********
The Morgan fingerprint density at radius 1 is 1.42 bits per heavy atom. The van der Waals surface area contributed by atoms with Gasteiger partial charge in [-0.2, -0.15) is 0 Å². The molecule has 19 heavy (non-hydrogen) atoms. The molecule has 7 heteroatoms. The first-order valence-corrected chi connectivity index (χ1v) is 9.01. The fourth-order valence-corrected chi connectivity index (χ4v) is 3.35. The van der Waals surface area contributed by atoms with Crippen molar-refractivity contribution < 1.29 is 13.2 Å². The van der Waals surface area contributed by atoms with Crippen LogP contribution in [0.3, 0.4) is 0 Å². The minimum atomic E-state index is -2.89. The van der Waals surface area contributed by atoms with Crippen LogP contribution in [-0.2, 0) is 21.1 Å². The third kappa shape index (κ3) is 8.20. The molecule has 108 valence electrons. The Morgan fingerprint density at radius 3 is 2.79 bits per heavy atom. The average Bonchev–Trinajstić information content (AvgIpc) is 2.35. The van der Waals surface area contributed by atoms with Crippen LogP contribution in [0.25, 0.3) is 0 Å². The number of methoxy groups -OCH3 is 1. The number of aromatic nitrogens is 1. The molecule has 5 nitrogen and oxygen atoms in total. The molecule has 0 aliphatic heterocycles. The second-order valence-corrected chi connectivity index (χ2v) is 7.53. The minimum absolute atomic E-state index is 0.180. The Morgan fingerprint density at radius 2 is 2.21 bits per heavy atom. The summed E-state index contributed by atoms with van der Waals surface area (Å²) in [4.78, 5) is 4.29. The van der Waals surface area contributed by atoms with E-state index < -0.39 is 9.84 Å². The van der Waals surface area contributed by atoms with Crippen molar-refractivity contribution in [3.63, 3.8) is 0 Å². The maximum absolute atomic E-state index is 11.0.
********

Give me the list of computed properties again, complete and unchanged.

The Morgan fingerprint density at radius 1 is 1.42 bits per heavy atom. The van der Waals surface area contributed by atoms with Gasteiger partial charge in [-0.2, -0.15) is 0 Å². The molecule has 19 heavy (non-hydrogen) atoms. The molecule has 7 heteroatoms. The first-order valence-corrected chi connectivity index (χ1v) is 9.01. The fourth-order valence-corrected chi connectivity index (χ4v) is 3.35. The van der Waals surface area contributed by atoms with Crippen molar-refractivity contribution < 1.29 is 13.2 Å². The van der Waals surface area contributed by atoms with Crippen LogP contribution in [0.3, 0.4) is 0 Å². The minimum atomic E-state index is -2.89. The van der Waals surface area contributed by atoms with Crippen LogP contribution in [-0.2, 0) is 21.1 Å². The third kappa shape index (κ3) is 8.20. The molecule has 108 valence electrons. The Morgan fingerprint density at radius 3 is 2.79 bits per heavy atom. The average Bonchev–Trinajstić information content (AvgIpc) is 2.35. The van der Waals surface area contributed by atoms with Crippen LogP contribution in [0.25, 0.3) is 0 Å². The number of methoxy groups -OCH3 is 1. The number of aromatic nitrogens is 1. The molecule has 5 nitrogen and oxygen atoms in total. The molecule has 0 aliphatic heterocycles. The second-order valence-corrected chi connectivity index (χ2v) is 7.53. The minimum absolute atomic E-state index is 0.180. The Morgan fingerprint density at radius 2 is 2.21 bits per heavy atom. The summed E-state index contributed by atoms with van der Waals surface area (Å²) in [4.78, 5) is 4.29. The van der Waals surface area contributed by atoms with E-state index < -0.39 is 9.84 Å². The van der Waals surface area contributed by atoms with Crippen molar-refractivity contribution in [3.63, 3.8) is 0 Å². The maximum absolute atomic E-state index is 11.0.